James Comey squares the circle on “security vs. security”

Former FBI director James Comey and OpenText CEO Mark Barrenechea tackle key cyber security issues, including insider threats and the seeming conflict between national security and citizen’s right to privacy.

Former FBI director James Comey claims that celebrity was never one of his career goals. Soft-spoken and thoughtful, he sounds more like the university professor he will be in the fall than a high-profile lawman who is the target of his president’s ire.

At OpenText's recent Enfuse conference, e Comey and OpenText CEO Mark Barrenechea sat down with  select journalists to chat about cyber security.

InsightaaS:  In your book, A Higher Loyalty: Truth, Lies, and Leadership you comment on your worries about encryption. How do we solve that issue? There's encryption for privacy, there's encryption for security, and then there's 'we need to know what's encrypted' for precisely the same reasons.

James Comey, former director, FBI, US government

James Comey:  As I said in the book – and I said it because I meant it – this was the hardest problem I encountered in government because there's a collision. At the top of this collision are two fundamental values: privacy and security on the one hand, and public security on the other, with implications for all kinds of things. I think the most important step towards solving it is to avoid demonizing across the government-private barrier and to realize that we share the same interests, even though we may balance and weigh them differently. But this, the hardest problem I've ever seen, is only going to be solved by smart people opening their minds to what's possible, and to what would optimize those values, and figuring out how to do that in a sensible way. And one thing that I'll actually talk about this morning was that I entered that debate in a stupid way – I'm going to open my remarks talking about a mistake I made. The way in which I entered that debate allowed the government's position to become bumper stickers – the FBI wants a backdoor to everyone's device – and we wasted so much time bumper stickering that we didn't get anything done in any quality way. The answer is not going to come from either industry alone deciding what should happen, or government alone deciding what should happen. It's too complex for an answer to be dictated either by the forces of the market, which are really important, or the forces of government security interests.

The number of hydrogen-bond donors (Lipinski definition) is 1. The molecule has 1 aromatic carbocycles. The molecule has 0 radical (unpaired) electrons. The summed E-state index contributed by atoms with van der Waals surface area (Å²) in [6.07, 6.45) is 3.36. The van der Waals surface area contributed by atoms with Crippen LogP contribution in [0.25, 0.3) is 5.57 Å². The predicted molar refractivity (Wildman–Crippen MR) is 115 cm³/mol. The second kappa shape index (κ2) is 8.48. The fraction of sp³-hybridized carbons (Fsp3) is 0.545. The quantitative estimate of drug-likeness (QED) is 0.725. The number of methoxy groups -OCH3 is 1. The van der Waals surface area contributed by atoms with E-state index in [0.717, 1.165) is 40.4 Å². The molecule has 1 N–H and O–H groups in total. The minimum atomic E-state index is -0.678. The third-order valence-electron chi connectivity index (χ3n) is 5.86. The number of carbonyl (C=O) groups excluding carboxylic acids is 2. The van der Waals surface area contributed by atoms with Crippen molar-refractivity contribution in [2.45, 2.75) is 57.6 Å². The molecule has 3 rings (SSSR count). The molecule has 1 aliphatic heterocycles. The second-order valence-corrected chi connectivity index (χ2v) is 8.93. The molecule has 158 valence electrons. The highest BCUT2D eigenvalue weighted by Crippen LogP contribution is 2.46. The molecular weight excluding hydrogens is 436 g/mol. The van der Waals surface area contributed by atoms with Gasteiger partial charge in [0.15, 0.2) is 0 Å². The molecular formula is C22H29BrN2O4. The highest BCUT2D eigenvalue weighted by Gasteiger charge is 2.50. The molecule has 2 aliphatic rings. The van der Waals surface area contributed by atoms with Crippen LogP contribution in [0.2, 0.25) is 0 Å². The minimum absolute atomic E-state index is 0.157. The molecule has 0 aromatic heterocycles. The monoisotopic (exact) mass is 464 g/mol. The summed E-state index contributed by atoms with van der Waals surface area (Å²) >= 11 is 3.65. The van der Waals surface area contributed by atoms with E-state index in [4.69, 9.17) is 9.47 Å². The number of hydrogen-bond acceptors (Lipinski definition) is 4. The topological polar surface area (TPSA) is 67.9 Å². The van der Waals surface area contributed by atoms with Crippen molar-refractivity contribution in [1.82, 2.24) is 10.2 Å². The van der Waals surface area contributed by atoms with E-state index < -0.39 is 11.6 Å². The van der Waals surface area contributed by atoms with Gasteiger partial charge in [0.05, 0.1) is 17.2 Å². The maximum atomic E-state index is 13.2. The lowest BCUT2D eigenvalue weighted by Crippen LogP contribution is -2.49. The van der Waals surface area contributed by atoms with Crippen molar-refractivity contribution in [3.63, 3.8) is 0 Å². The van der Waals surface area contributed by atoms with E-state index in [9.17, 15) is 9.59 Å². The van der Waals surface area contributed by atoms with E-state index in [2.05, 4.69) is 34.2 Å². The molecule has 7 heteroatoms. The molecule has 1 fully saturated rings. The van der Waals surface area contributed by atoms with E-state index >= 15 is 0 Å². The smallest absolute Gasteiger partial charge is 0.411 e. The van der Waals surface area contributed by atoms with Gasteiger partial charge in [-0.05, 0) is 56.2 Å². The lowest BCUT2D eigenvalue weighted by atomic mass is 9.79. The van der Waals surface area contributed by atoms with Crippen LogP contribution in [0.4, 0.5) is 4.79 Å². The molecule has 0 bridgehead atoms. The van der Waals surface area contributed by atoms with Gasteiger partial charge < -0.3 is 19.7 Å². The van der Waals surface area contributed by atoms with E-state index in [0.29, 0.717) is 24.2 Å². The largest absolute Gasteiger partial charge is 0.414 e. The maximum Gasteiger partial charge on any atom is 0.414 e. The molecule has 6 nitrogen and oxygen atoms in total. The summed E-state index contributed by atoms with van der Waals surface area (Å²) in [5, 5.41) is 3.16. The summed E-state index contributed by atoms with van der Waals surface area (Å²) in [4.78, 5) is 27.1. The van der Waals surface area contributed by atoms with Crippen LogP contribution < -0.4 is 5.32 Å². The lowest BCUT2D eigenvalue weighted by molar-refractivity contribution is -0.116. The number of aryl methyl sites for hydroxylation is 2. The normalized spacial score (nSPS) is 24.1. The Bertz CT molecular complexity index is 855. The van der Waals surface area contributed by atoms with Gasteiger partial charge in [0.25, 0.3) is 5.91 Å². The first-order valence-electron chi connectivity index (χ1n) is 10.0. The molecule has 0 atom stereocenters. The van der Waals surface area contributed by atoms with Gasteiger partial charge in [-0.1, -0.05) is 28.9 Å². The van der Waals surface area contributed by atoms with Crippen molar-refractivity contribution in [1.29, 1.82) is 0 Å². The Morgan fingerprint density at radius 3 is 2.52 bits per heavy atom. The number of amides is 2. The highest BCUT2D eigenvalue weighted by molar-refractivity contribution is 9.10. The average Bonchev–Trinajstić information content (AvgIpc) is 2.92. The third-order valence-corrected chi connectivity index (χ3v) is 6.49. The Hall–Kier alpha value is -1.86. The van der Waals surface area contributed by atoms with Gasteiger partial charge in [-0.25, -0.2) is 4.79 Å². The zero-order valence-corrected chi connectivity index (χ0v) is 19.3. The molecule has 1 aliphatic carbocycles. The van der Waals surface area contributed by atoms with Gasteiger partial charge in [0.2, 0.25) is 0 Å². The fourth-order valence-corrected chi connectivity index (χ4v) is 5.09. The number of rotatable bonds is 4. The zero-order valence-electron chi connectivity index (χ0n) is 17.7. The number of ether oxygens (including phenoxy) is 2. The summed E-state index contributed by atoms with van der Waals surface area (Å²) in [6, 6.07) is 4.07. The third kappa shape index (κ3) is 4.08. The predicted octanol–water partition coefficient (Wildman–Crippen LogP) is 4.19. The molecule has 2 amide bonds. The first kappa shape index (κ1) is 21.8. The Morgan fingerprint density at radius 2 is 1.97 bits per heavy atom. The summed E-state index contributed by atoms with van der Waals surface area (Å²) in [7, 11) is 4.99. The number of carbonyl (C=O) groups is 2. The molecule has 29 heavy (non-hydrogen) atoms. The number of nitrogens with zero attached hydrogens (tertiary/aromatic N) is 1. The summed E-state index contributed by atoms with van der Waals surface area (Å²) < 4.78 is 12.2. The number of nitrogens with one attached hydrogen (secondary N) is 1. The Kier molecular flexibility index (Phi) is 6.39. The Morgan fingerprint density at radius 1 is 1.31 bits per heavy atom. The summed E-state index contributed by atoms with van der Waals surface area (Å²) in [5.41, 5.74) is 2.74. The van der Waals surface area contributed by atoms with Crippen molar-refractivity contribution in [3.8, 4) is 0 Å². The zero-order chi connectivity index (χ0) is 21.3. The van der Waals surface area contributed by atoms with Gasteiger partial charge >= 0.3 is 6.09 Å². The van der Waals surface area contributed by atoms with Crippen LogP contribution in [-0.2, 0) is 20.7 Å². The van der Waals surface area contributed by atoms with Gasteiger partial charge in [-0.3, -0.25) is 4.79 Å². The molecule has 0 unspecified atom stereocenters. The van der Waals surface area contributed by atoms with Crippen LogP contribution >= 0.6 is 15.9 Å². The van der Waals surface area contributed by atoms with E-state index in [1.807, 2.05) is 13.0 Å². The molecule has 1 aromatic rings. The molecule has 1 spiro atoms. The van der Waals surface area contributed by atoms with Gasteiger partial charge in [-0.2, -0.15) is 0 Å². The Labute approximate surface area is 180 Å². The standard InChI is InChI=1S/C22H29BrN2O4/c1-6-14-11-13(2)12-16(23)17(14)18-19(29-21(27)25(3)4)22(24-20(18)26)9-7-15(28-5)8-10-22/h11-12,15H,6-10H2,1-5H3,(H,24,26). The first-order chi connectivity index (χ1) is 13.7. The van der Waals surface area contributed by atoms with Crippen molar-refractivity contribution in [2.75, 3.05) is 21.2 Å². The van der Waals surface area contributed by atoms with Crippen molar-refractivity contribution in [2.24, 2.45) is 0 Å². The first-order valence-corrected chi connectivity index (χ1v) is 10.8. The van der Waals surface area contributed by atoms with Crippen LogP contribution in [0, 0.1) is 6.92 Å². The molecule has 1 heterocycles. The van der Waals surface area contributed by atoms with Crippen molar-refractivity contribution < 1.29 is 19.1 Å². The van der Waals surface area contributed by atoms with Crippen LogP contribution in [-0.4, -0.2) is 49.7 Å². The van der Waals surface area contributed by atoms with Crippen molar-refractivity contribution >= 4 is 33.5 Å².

Mark Barrenechea:  If I can just amplify one part of it, probably a third part of that triangle is that there are bad actors out there and so you need to encrypt as well. Whether they're state actors or espionage actors who are constantly on the hunt, industry alone cannot solve it. There's no such thing as a Geneva Convention for data. We have a Geneva Convention for war; we need a type of alliance on data that government and industry lock into. I can't outspend the government for security so I encrypt as well. So I think there's another layer to this, and it's got to be solved in partnership.

Comey:  I know it doesn't surprise you, but it might surprise some people that as FBI director I was a huge fan of encryption. I wanted our data, our devices, our jewels for tech locked in the most secure safe possible. It's not a question of being for or against encryption; it's about understanding if there is a way to achieve security and security. It's not civil liberties versus security, it's actually security versus security. We all want security and privacy in our private moments, in our data, and our money, and our government secrets, and we need security against bad actors who would take advantage of those safe spaces to hurt kids, to plot terrorist attacks, all those things. Framing it that way I hope makes for a healthier conversation.

InsightaaS:  I would imagine you're aware of Microsoft's call for a cyber Geneva Convention, in particular for state actors not to be attacking civilians in peacetime. But is that possible, given our state of connectedness?

Comey:  I don't know. I guess I don't know enough to react. I'd want to understand the thinking behind it. Something that you'd worry about with a convention like that is that all the good people sign up to it and the bad people either don't sign up or they sign up knowing that they'll violate it. I just I don't know how it would work.

Barrenechea:  Now it's still at the informational stage, but the concept of banks or any organization connected to the net defend itself against a state actor is an interesting question? Could we actually bind ourselves by some rules that could help us?

InsightaaS:  I think one of the big worries is organizations like hospitals, where ransomware attacks hospitals could cost lives big time, and they are lives of vulnerable people.